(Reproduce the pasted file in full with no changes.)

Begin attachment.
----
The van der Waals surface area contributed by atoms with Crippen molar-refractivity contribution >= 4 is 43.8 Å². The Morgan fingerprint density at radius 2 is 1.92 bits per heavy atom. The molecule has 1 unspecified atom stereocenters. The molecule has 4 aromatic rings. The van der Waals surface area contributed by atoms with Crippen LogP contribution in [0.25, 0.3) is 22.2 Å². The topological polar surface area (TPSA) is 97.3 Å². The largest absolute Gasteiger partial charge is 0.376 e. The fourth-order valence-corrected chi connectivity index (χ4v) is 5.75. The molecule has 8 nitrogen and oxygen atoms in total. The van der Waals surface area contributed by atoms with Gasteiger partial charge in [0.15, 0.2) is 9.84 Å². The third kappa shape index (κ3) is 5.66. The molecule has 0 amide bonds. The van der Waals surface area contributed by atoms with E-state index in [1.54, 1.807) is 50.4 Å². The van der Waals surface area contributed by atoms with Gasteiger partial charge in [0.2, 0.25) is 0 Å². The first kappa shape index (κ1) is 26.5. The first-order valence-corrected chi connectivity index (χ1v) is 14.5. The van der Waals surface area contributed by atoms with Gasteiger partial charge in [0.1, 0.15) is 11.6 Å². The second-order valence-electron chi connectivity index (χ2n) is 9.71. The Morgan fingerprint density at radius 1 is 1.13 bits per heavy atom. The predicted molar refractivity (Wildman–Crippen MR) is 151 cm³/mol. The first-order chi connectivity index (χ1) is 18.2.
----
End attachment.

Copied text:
The van der Waals surface area contributed by atoms with Crippen molar-refractivity contribution >= 4 is 43.8 Å². The Morgan fingerprint density at radius 2 is 1.92 bits per heavy atom. The molecule has 1 unspecified atom stereocenters. The molecule has 4 aromatic rings. The van der Waals surface area contributed by atoms with Crippen LogP contribution in [0.25, 0.3) is 22.2 Å². The topological polar surface area (TPSA) is 97.3 Å². The largest absolute Gasteiger partial charge is 0.376 e. The fourth-order valence-corrected chi connectivity index (χ4v) is 5.75. The molecule has 8 nitrogen and oxygen atoms in total. The van der Waals surface area contributed by atoms with Gasteiger partial charge in [0.15, 0.2) is 9.84 Å². The third kappa shape index (κ3) is 5.66. The molecule has 0 amide bonds. The van der Waals surface area contributed by atoms with E-state index in [1.54, 1.807) is 50.4 Å². The van der Waals surface area contributed by atoms with Gasteiger partial charge in [0.2, 0.25) is 0 Å². The first kappa shape index (κ1) is 26.5. The first-order valence-corrected chi connectivity index (χ1v) is 14.5. The van der Waals surface area contributed by atoms with Gasteiger partial charge in [0.1, 0.15) is 11.6 Å². The second-order valence-electron chi connectivity index (χ2n) is 9.71. The Morgan fingerprint density at radius 1 is 1.13 bits per heavy atom. The predicted molar refractivity (Wildman–Crippen MR) is 151 cm³/mol. The first-order chi connectivity index (χ1) is 18.2.